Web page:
Tunisia is experiencing a surge in racist attacks following a controversial speech by President Kais Saied.
On February 21, President Kais Saied, in a hardline speech targeting illegal immigration, called for “urgent measures” against “hordes of illegal immigrants” coming from sub-Saharan Africa, whom he blamed for bringing “violence, crimes, and unacceptable deeds” to Tunisia.
Echoing the great replacement theory popular among some right-wing groups in Europe and the US, he said illegal immigration was the result of a “criminal plan to change the demographic composition of Tunisia.”
“The undeclared goal of the successive waves of illegal immigration is to consider Tunisia a purely African country that has no affiliation to the Arab and Islamic nations,” he added.
Saied’s speech was condemned by the African Union, NGOs, and the African Commission on Human and Peoples’ Rights. The latter criticised his remarks as “xenophobic, offensive, and humiliating for the community of sub-Saharan migrants.”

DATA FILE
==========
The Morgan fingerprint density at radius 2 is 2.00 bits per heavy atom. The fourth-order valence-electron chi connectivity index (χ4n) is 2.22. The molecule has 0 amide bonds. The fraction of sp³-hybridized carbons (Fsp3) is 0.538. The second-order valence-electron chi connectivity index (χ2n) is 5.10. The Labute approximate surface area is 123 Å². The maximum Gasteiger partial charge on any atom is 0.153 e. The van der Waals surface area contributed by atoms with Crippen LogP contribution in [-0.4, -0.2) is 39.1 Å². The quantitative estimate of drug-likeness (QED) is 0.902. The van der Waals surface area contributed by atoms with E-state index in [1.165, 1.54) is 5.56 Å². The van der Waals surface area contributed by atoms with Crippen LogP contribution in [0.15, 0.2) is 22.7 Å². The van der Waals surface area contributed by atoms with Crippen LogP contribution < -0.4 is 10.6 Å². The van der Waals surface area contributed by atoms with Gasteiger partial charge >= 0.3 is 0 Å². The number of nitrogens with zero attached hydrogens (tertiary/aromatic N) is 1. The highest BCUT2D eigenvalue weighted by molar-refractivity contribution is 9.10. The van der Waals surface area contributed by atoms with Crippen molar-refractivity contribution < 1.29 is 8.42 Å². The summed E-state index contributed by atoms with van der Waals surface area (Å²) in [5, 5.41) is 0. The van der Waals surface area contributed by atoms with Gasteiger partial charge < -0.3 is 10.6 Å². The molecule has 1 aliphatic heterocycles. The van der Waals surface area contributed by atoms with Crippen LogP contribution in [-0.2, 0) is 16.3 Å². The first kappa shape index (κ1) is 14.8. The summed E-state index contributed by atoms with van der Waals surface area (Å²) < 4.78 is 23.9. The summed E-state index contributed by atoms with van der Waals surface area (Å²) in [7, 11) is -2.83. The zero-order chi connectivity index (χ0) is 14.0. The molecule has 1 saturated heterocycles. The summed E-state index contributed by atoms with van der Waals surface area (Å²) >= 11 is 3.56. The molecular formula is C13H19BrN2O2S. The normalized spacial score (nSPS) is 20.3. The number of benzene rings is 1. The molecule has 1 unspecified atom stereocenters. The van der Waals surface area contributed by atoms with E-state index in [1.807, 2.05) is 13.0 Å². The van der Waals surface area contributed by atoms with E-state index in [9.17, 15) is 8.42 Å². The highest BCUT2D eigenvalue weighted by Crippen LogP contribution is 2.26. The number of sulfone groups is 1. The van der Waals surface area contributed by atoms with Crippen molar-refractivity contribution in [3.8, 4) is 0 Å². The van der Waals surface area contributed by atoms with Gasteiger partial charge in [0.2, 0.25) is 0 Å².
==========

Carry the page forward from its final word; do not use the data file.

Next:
The attacks, which have targeted black Tunisians and migrant workers, have ranged from verbal abuse to physical violence and have been reported in cities and towns across the country.
“There is a growing sense of frustration and anger among some Tunisians, who see black people and migrant workers as a threat to their livelihoods,” said Amna Guellali, director of Human Rights Watch in Tunisia. “This is fueling a rise in racist attacks and discrimination, which is deeply concerning.”
The surge in racist attacks in Tunisia has been described as a worrying trend and one that could have wider implications for the country’s stability and social cohesion. Human rights groups and anti-racism campaigners are calling on the government to take urgent action to tackle the problem before it spirals out of control.